|Our visit to the ancient biblical city of Ephesus|
I'll be blogging more stories about our adventures (and posting some incredible pictures) later but I just had to share with you one of the most spiritually moving parts of our trip.
Our trip to Ephesus.
|Our view toward the coast en route by bus to Ephesus|
At some point (I'm not sure of the year), landslides from severe earthquakes buried the entire sprawling metropolis under tons of rock, dirt, and debris from the surrounding mountains. Archaeologists have only recently begun digging it out, and gigantic chunks of regal pillars, beautiful statues, ornate temples, stone trade centers, an enormous amphitheater, and private homes litter the ground like enormous jigsaw puzzles waiting to be pieced together.
|Carved symbol on certain house entrances|
I questioned our tour guide about the meaning of the crude emblem that seemed to be turning up in strange places all over the city, but she smiled mysteriously and said, "Just wait. You'll see."
After we walked and walked around the dry, dusty streets and visited ancient toilets and bakeries and massive pagan temples, I asked her again about the circular symbol we kept running across tucked here and there, usually discreetly, in various odd locations around the city.
|Road leading to Amphitheater at Ephesus|
Our guide, in heavily accented English, began telling us of the persecution and ridicule endured by the first Christians of Ephesus in AD 60-70, after Paul's visit on his 2nd missionary journey (Acts 18:18-19). The leaders and artisans associated with the great temple of Artemus located there were not at all happy with the enthusiastic newfound Christians poisoning their bustling idol business, which also deepened the schism between traditional Jews and Gentile converts to Christianity.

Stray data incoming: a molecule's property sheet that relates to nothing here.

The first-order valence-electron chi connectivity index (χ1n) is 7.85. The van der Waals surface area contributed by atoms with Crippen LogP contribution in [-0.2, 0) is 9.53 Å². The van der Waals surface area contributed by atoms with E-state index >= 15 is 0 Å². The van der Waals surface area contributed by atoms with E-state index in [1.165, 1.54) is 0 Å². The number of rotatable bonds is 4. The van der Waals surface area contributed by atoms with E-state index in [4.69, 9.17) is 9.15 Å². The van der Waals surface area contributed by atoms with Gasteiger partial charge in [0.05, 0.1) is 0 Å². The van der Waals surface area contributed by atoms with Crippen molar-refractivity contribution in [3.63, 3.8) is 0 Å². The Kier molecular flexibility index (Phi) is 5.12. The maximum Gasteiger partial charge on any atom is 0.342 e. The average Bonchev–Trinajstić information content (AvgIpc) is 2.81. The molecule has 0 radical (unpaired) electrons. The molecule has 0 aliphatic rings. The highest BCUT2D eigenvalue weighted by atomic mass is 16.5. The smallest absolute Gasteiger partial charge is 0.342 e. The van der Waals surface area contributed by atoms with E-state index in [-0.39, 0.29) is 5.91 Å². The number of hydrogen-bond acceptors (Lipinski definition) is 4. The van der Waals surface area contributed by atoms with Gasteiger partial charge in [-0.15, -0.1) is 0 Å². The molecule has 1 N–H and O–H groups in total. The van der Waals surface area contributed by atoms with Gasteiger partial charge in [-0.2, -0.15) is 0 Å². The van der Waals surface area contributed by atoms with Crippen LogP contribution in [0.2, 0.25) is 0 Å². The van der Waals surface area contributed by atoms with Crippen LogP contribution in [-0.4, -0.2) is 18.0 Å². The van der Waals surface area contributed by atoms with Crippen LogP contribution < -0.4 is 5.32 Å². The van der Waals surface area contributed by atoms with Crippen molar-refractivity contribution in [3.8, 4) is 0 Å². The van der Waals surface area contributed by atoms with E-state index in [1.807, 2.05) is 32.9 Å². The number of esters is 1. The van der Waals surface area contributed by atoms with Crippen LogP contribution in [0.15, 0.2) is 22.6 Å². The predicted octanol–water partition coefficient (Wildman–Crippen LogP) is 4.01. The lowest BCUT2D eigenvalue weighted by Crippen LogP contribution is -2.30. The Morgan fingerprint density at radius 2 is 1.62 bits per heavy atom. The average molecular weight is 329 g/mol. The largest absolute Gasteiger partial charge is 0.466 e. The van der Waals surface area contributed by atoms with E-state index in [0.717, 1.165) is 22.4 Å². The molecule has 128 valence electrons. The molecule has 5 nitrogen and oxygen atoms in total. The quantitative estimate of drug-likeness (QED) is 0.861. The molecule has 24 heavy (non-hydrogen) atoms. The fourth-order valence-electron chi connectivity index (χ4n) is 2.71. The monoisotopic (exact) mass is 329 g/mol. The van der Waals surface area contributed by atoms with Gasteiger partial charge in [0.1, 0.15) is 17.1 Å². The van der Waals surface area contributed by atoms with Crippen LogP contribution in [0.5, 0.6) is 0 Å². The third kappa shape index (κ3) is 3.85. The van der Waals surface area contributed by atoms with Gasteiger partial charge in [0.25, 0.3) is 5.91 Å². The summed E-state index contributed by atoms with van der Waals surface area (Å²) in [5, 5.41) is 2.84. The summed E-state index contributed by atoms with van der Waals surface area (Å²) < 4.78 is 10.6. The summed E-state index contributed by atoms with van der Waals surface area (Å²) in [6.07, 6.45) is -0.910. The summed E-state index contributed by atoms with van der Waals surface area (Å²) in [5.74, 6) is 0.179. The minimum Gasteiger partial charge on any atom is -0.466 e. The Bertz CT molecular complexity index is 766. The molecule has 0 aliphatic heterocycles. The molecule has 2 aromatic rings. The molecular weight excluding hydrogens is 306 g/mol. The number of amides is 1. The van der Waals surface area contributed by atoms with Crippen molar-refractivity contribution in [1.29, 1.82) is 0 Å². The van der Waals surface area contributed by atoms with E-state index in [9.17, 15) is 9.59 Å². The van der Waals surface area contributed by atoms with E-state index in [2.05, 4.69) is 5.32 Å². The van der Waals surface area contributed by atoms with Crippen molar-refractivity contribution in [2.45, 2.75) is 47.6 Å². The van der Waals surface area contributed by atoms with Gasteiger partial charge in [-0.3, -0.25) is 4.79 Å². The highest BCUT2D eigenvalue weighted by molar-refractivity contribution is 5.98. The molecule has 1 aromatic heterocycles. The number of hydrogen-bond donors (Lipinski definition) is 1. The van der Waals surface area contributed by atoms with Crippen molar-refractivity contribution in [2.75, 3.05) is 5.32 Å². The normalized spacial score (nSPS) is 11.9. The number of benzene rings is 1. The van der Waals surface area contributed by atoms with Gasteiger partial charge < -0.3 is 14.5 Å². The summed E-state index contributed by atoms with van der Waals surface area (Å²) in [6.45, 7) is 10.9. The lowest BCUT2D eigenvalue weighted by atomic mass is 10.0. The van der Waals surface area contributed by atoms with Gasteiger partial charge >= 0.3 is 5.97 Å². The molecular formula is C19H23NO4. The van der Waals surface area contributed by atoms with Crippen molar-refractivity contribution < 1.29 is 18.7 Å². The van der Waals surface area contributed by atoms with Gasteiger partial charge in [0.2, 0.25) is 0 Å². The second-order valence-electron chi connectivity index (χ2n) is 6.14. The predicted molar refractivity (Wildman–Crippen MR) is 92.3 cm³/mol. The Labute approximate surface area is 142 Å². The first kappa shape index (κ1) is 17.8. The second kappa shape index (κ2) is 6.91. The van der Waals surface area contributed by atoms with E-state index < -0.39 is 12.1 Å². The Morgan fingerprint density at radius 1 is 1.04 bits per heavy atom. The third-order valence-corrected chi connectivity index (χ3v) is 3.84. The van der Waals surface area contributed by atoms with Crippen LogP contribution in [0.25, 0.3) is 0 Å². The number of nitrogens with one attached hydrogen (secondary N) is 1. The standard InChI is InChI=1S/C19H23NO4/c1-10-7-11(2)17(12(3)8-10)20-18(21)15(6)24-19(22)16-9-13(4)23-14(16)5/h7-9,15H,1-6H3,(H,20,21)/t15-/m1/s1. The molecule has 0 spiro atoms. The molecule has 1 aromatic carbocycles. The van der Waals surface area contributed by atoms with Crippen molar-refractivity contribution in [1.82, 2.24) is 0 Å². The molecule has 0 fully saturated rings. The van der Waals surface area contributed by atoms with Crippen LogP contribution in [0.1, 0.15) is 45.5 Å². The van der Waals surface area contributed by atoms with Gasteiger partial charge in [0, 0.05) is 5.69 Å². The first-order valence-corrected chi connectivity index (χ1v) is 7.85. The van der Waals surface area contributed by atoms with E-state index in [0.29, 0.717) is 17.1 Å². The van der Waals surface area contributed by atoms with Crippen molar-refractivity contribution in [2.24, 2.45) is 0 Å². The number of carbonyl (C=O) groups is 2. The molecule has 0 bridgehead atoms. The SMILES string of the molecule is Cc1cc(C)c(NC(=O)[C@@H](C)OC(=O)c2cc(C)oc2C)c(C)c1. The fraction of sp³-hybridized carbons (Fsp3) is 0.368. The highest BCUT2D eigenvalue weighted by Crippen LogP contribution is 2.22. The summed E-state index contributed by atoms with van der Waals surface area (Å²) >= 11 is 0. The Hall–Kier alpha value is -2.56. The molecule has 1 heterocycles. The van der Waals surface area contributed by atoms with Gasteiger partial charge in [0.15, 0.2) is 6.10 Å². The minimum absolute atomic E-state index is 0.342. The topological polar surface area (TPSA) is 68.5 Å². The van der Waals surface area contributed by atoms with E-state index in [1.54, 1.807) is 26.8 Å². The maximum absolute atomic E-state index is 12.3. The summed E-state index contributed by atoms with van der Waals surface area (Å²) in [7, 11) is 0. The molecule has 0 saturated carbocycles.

|Temple of Artemus|
Our guide first drew the fish (ichthus) symbol, filling in the center with the Greek letters I, X, O, Y, E (sorry - that's as close as I can come to the Greek alphabet with this keyboard), which roughly translated, means Jesus Christ God's Son Savior. Then she pointed to each letter separately, beginning with the I, and drew it with her stick in the sand, superimposing them one on top of the other. When she was finished, to my amazement, there was the exact wagon wheel symbol we had been seeing. It, too, was a secretive symbol of Christianity that was used to identify Jesus-followers without blowing their cover.
|These Greek letters (center) superimposed upon each other create the top symbol|
Tradition has it that John brought Mary, the mother of Jesus, back to Ephesus with him to take care of her until her death. We were able to visit the small house, now tended by nuns, set back in the wooded hills where she was supposed to have lived (below left). I'll try to squeeze another picture or two of Ephesus in here before this post overflows.
|Mary's small stone cottage in the hills outside Ephesus|
|Deb on the original stone road at the Ephesus gate|